Giving Projects Away, Using Offcuts

Giving Projects Away, Using Offcuts

Two weeks ago, Chris asked about your uses for offcuts. Last week, he offered thoughts about giving away things we make. Here’s your feedback about both topics. – Editor

“I got some walnut from an extended family member’s farm. It was blown down in a tornado back in the late 1960s. When he passed, I made a flag display case for his military flag from his funeral and gave it to his family. I always enjoy making things for others and giving it to them or a family member.” – Tim Lange

“I do not sell the things I make, but I do give them away. I have found (like you, I suspect) that the joy of making is the reason I now play with wood. But the joy of giving away something handmade is a joy for both the giver and the receiver. And while some have argued with me that if I’d sell it, it would be worth more to the receiver, I don’t think so. I have handmade things given to me from decades ago that I still cherish. So good on you for returning that which was given you in a new form. It was a gift that you both can cherish!” – Steve Kendal

“I generate many short pieces of hardwoods from my craft woodworking projects. I keep them in a bin and then use them to make end-grain cutting boards like these (above).” – Joyce Pearson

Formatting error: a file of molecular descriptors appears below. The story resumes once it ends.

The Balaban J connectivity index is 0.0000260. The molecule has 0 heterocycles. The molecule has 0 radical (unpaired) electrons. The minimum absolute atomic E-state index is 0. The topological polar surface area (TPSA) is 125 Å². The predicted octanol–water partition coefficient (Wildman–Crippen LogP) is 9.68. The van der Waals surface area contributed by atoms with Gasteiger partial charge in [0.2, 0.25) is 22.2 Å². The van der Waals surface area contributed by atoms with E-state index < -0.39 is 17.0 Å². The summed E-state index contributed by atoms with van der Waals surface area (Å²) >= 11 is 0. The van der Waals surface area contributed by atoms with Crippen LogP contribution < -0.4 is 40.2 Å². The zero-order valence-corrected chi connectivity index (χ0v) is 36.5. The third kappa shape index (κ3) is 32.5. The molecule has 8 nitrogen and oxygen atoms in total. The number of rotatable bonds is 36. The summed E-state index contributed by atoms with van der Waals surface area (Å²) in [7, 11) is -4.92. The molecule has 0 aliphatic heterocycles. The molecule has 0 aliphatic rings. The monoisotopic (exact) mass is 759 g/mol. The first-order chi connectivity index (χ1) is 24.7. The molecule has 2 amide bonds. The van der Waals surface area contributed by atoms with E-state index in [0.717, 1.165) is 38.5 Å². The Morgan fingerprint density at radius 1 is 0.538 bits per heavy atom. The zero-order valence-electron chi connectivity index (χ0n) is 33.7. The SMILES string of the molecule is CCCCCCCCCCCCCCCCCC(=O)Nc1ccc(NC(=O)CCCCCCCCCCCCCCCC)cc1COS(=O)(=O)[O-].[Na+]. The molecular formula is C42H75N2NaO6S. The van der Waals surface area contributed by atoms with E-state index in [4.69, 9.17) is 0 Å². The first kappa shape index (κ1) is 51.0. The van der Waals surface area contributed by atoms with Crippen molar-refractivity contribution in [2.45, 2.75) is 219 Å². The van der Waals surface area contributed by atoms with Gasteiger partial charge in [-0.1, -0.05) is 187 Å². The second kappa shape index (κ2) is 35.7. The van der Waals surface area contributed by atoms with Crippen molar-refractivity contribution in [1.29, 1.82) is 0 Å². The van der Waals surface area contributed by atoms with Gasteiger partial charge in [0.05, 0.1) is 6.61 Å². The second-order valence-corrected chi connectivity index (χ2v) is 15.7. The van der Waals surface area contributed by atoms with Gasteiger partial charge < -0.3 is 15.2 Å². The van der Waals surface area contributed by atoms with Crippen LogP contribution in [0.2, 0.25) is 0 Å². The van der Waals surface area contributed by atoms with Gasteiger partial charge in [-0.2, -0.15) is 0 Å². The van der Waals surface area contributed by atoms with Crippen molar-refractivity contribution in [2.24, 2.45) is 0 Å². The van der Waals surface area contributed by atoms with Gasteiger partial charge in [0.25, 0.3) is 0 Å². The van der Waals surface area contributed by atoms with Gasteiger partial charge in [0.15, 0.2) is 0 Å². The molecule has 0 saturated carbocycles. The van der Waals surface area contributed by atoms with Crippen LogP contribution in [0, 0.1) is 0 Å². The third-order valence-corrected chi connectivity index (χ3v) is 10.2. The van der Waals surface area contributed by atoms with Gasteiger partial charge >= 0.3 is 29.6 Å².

“Like you, I hate to throw away what might be a needed piece of good material. (I have a bunch of mis-cut maple arms from a La-Z-Boy factory trash pile over 40 years ago. I just need to find the right use.) A number of years ago, we had the camphor tree from our front yard felled, milled, and air-dried (in the desert). Our usable yield was over 400 board feet of lumber, including a number of slabs 28 to 30 inches wide. Over the years, we’ve been slowly whittling away at the stack. Other projects have come along in the interim and we keep the shorts and cutoffs on a rack along with our milled camphor. Occasionally, an opportunity arises to winnow through them for a special project that does not require great lengths or widths of material. I’m currently working (slowly) on a campaign secretary that will be mostly camphor. The two carcasses are milled, cut and dovetailed, ready for assembly. The drawer fronts and secretary (desk) parts are both rough-cut. I’m currently practicing hand inlays for the brass hardware I’ll be installing (carrying handles, drawer pulls, corner reinforcements, etc.). A suggestion: Climb up to that attic in winter, then it will only be dark.” – Ralph Loimbardo